An Elementary Math Student Requires

When your child actually starts referring to shapes as prisms, they most probably have already studied two prisms unknown to them.

The Cube which is a specific Cuboid, and a member of a sub group of polyhedra known as platonic solids, as all its faces are squares of equal size.

The cuboid is another name for a rectangular prism.

In this section I cover everything your child needs to know about a prism. I start with labeling the different parts of this shape, then give the formula needed to calculate both the surface area and volume of a prism. The next section gives diagrams and names of the different prisms your child should be exposed to.

If you require more detailed information about any of these geometric shapes, simply click on the 'More Details' button.

A prism is a three dimensional shape made up of two identical polygons, joined by straight lines. A cross section of this shape will result in the exact shape of its two ends.

An important point to note here is that the ends are identical polygons.

A CONE is NOT a prism.

Knowing how to label the different parts of a prism is an essential skill.

Looking at this image, you can see there are only three measurements to any prism. There are also terms that your child should be familiar with from their study of two dimensional shapes . |

- End: There are Two ends to a prism, both of which are identical in size and shape.
- Vertex: The point where all the faces meet.
- Length: The distance from the front face to the back face.
- Breadth: Also known as width. The distance from the left to right side of the front or back face.
- Height: The perpendicular distance from the base to top.
- Face: The surfaces of the prism.
- Edge: The line where two or more faces meet.

**This is calculated by adding the area of each face to get the total surface area. **

Because of the different number of faces, and depending on whether the prism is regular or not, dictates the formula. Get a more detailed surface area explanation here or explore each prism independently bellow.

This is always calculated by **multiplying the Area of the Base by the length of the prism.** If you would like to read about this in more detail, read our volume of prism section.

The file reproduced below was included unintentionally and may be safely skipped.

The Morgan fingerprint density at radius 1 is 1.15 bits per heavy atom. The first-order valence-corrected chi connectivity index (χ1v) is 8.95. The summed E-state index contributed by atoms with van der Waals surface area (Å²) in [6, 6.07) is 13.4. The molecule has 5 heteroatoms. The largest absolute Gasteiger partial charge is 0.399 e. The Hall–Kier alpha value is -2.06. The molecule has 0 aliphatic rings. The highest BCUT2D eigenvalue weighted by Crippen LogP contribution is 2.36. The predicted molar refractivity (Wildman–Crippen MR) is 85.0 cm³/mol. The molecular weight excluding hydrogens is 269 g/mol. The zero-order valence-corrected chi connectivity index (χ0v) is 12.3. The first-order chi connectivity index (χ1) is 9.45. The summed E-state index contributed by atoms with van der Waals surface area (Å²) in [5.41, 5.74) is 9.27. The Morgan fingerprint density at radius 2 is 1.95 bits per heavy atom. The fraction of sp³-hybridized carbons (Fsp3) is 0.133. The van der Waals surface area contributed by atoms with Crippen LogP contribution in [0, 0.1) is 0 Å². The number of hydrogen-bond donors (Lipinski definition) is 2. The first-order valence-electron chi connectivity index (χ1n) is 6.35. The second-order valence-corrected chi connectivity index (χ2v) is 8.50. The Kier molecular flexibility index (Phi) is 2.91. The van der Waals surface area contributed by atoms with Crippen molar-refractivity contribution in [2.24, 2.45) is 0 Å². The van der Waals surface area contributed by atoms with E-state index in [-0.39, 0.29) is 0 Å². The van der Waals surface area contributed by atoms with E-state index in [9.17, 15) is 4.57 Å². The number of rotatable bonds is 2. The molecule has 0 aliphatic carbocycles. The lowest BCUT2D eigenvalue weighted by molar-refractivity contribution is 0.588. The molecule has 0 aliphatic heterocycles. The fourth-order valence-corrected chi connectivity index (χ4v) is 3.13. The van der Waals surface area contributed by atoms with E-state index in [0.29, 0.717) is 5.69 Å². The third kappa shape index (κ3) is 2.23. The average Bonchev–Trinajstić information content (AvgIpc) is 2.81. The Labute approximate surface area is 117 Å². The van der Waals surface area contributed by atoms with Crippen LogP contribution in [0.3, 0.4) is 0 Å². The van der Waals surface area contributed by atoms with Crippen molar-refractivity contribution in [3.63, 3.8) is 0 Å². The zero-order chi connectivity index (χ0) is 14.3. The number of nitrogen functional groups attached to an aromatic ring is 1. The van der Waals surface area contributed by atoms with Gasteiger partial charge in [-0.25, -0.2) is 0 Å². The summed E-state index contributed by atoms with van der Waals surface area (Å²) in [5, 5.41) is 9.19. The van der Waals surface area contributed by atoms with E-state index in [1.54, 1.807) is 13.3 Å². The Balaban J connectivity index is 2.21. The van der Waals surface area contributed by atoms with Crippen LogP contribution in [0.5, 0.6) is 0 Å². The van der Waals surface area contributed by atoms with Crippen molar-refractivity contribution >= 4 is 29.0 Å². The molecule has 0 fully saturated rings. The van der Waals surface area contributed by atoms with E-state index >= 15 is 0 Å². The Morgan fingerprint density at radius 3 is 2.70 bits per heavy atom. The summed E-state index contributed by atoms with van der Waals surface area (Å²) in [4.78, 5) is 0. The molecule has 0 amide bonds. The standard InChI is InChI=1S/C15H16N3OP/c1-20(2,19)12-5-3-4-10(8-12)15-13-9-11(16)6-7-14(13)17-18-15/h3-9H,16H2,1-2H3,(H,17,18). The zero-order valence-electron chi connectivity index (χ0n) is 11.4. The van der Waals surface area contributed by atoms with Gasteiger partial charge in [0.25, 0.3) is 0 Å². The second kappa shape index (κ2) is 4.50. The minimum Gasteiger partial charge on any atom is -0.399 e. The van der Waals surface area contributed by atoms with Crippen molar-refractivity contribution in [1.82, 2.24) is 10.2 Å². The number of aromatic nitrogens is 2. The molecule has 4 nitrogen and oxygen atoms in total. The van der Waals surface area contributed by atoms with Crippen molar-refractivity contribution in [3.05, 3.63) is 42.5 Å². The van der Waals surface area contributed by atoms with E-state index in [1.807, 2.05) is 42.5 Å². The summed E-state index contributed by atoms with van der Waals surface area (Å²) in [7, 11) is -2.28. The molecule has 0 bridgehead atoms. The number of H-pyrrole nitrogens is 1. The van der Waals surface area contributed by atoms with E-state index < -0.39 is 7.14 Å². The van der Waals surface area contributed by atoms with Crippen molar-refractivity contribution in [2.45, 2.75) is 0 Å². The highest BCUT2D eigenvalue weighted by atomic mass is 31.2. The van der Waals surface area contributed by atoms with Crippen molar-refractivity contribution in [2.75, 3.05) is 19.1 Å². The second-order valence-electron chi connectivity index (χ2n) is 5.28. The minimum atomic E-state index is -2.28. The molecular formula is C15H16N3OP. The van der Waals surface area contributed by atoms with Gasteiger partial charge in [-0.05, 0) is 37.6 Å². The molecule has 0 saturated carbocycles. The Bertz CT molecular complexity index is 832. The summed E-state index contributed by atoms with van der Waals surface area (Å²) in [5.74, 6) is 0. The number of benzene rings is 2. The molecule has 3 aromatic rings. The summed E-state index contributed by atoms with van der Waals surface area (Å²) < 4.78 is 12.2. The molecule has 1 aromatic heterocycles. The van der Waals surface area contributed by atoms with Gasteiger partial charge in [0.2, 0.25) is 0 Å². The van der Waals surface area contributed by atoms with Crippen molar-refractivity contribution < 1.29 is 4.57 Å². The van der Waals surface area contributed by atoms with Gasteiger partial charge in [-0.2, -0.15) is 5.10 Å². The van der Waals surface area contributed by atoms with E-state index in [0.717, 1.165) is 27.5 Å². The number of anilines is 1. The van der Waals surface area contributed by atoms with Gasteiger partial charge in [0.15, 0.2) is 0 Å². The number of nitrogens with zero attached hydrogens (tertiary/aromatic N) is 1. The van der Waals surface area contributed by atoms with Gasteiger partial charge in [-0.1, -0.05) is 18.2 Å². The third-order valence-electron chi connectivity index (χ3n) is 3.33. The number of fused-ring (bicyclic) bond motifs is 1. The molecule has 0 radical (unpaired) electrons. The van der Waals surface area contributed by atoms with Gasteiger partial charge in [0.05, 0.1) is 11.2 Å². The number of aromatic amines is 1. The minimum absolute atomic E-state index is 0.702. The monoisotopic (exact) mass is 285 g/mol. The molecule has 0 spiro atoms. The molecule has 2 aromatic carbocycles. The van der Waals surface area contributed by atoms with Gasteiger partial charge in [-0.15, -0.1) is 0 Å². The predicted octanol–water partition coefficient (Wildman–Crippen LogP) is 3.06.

There are as many different types of prisms, as there are polygons! A prism is named after the shape of its front and back face. Bellow, I have listed the most commonly studied prisms at the elementary level.

## Triangular Prism |
S S | ||

## Square Prism |
S S | ||

## Rectangular Prism |
S S | ||

## Pentagonal Prism |
S S | ||

## Hexagonal Prism |
S S | ||

## Octagonal Prism |
S S |

Whether a Pyramid is Regular or Irregular is dictated by the type of Polygons it has as its front and back face.

Prisms created using a Regular Polygon as its front and back face is a Regular Prism.

An irregular Prism, is created by the use of irregular polygons as its front and back face.

This type of Prism is dictated by the vertices.

If the vertices of the front face are situated 90 degrees to their corresponding vertices of the back face, then it is a Right Prism.

If the vertex is situated ANYWHERE other than at 90 degrees, then it is an Oblique Prism.

Return from this Prism section and explore the other areas of 3d geometric shapes.

Return to our K6 geometric shapes home page to explore more great basic geometry.

I am sure you will find all the information and worksheets you need here, however if there is anything you cannot find please don't hesitate to contact me or simply visit the MathMomentumCommunity and join the conversation!

I love to hear from my readers, and with a little feedback and a few suggestions I can make this a great resource for parents, teachers and tutors alike.

Be sure to explore everything on this site starting at the home page.